You’re walking in the mall just minding your business when suddenly your heart is captivated by a really cool Levis denim jacket that has all these fire details from dope patchwork to intricate embroidery. You stop and go inside to get a closer look only to find not only does the jacket look like quality but it also feels like it too. You then proceed to try it on and what you know, it’s a perfect fit. Then finally, you work up the courage and the strength to look at that price tag. R1500.00. WTF. You start to hyperventilate, just a little. Your increased breathing rate is met by a slight uncomfortable itchy feeling in the armpit area. Then you think to yourself, “I mean, I can get roughly the same jacket at an H&M or Cotton On for cheaper, right?” Wrong!
This article is here to act as that little annoying voice in your head that tells you, “No, but the jacket is quality. You should buy it cause it’s an investment.” With all that’s happened over the years regarding the incremental fall of fast fashion from the collapse of the Bangladesh factory where H&M products were manufactured to Forever 21 filing for bankruptcy just recently this year, it is clear that the system is far from sustainable. There is a reason why these fast fashion products are cheaper. Retail giants use inexpensive labour from places where it is easy to manoeuvre around the fair working laws. In record timing, large orders of apparel products can be mass produced at a fraction of the actual price. It is unfortunate however that the cost of it all is felt most by those making the clothes with many taking home as little R200 ($12) a month after working 13 hours a day without breaks. Not to mention the poor working conditions.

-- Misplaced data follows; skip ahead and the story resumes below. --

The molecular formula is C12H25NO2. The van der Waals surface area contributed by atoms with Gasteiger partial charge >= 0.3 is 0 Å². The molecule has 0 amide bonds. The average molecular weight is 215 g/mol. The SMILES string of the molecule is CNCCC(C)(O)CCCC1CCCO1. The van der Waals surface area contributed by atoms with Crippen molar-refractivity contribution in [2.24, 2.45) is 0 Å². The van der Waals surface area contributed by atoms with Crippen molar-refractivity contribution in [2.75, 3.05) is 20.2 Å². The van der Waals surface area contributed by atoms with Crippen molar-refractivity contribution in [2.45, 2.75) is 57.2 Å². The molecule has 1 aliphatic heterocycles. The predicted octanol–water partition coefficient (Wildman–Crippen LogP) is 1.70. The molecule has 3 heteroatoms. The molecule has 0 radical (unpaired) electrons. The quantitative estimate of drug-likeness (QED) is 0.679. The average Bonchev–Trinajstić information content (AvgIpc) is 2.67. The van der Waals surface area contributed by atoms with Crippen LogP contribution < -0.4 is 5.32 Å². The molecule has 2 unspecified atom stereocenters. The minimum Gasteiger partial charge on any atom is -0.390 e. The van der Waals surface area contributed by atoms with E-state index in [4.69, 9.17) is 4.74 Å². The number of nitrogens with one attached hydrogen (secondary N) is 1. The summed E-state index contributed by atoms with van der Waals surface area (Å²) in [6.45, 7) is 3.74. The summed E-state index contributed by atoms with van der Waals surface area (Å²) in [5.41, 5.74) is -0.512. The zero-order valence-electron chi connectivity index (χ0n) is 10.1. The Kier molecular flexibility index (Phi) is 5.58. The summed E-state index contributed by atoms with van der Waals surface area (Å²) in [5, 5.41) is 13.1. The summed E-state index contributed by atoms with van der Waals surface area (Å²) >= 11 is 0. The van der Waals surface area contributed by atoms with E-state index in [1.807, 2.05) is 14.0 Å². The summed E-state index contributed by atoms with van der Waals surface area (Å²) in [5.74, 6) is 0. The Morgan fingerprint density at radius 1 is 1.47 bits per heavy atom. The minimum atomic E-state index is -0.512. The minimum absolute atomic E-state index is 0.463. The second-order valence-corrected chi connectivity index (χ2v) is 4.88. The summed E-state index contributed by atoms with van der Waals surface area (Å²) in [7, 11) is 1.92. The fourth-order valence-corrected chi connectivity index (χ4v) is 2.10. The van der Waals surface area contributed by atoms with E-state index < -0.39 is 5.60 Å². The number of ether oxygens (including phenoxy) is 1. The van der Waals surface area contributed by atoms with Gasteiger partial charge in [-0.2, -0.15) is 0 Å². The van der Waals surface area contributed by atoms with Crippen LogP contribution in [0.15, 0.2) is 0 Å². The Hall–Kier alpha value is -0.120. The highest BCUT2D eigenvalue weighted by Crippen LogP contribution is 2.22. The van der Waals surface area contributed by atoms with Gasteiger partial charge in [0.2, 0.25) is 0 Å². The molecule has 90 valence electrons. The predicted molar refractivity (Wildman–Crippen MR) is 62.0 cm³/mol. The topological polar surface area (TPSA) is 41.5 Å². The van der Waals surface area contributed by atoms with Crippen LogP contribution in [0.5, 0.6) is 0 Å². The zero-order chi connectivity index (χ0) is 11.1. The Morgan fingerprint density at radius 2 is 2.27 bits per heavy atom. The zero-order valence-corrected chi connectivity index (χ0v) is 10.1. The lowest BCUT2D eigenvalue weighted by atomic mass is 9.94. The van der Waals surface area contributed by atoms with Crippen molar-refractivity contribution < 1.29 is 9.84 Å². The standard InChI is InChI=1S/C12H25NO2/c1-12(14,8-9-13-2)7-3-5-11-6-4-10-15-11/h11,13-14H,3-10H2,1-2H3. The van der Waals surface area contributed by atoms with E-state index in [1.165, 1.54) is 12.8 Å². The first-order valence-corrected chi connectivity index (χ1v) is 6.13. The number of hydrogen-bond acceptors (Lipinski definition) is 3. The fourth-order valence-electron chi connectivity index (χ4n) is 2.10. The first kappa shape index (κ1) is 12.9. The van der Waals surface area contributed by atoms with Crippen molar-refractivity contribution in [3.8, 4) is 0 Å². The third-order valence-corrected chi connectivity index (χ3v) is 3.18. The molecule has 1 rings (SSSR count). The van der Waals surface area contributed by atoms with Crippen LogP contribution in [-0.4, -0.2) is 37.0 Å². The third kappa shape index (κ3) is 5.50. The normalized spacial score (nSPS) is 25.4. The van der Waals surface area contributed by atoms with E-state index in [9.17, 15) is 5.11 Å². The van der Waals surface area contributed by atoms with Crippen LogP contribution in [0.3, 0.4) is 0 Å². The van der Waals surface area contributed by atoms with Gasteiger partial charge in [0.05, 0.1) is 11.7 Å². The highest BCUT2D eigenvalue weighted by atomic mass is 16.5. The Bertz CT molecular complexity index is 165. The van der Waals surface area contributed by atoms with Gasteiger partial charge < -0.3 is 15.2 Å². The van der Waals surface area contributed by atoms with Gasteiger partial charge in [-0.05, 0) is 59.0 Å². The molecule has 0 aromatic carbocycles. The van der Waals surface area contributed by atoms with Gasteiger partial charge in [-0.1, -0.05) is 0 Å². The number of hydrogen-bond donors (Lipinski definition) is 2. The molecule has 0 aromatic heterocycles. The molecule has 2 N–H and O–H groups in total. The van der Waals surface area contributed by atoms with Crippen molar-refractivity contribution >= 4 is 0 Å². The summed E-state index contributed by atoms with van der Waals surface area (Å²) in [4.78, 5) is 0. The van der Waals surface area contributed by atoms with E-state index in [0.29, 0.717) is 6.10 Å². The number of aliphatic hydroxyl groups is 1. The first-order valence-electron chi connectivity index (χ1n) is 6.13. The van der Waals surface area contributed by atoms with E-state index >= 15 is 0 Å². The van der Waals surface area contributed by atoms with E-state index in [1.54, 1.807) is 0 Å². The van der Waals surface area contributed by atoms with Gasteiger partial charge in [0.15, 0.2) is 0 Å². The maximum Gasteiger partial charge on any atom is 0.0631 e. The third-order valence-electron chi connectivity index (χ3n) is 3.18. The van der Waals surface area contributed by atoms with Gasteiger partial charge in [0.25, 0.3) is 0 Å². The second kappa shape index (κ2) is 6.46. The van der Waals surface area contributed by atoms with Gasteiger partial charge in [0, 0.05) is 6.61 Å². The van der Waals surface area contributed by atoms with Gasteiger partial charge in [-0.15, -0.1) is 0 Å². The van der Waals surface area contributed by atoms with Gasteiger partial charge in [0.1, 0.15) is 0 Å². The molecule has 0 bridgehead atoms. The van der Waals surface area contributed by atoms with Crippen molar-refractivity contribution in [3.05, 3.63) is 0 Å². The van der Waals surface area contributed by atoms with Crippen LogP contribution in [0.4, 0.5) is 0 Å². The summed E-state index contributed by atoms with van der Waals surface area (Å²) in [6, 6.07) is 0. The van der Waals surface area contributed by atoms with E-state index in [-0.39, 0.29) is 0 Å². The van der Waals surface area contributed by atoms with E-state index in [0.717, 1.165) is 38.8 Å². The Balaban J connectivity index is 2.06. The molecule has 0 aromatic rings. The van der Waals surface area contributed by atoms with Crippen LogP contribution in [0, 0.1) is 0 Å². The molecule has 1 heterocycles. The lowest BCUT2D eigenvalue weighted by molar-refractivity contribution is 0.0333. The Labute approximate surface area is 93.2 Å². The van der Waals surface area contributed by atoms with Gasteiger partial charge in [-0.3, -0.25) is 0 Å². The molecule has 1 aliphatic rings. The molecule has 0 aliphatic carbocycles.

Environmentally, the effects of fast fashion are just as bad. The fashion industry is the second largest global polluting industry after oil. This is due to the fact that toxic waste waters are being dumped into rivers from textile factories. Within the toxic water, dangerous chemicals and substances lurk such as mercury, arsenic and lead. These substances are dangerous not only for the natural environment around but also the humans who rely on rivers for drinking water.
At this point it’s not a matter of people don’t know what to do but are people doing what they should be doing to make the situation better. We’ve heard it all before. Recycle your clothes, thrift more, wash your clothes less and invest in quality apparels. But do we do it? It’s a matter of taking action towards securing a brighter future for generations to come. This is where slow fashion comes in.
Not only is this sustainable approach to fashion more ethical but it is in the end less costly for consumers if you think about it from an investment perspective. Many often hesitate to choose slow fashion simply because it is too expensive, when in actual fact it is costing consumers more. Each year we throw out masses of clothes due to poor quality purposes and our pursuit for the latest trends. Slow fashion decreases the speed of apparel production, consumption and its disposal. It’s all about appreciating the purchase of clothes and buying with the intention that the clothing will last longer both in style and quality. Therefore adopting classic styled clothes that are made with durability in mind is key.
So next time you are faced with the decision of buying cheap vs buying expensive, choose expensive because it’s worth it.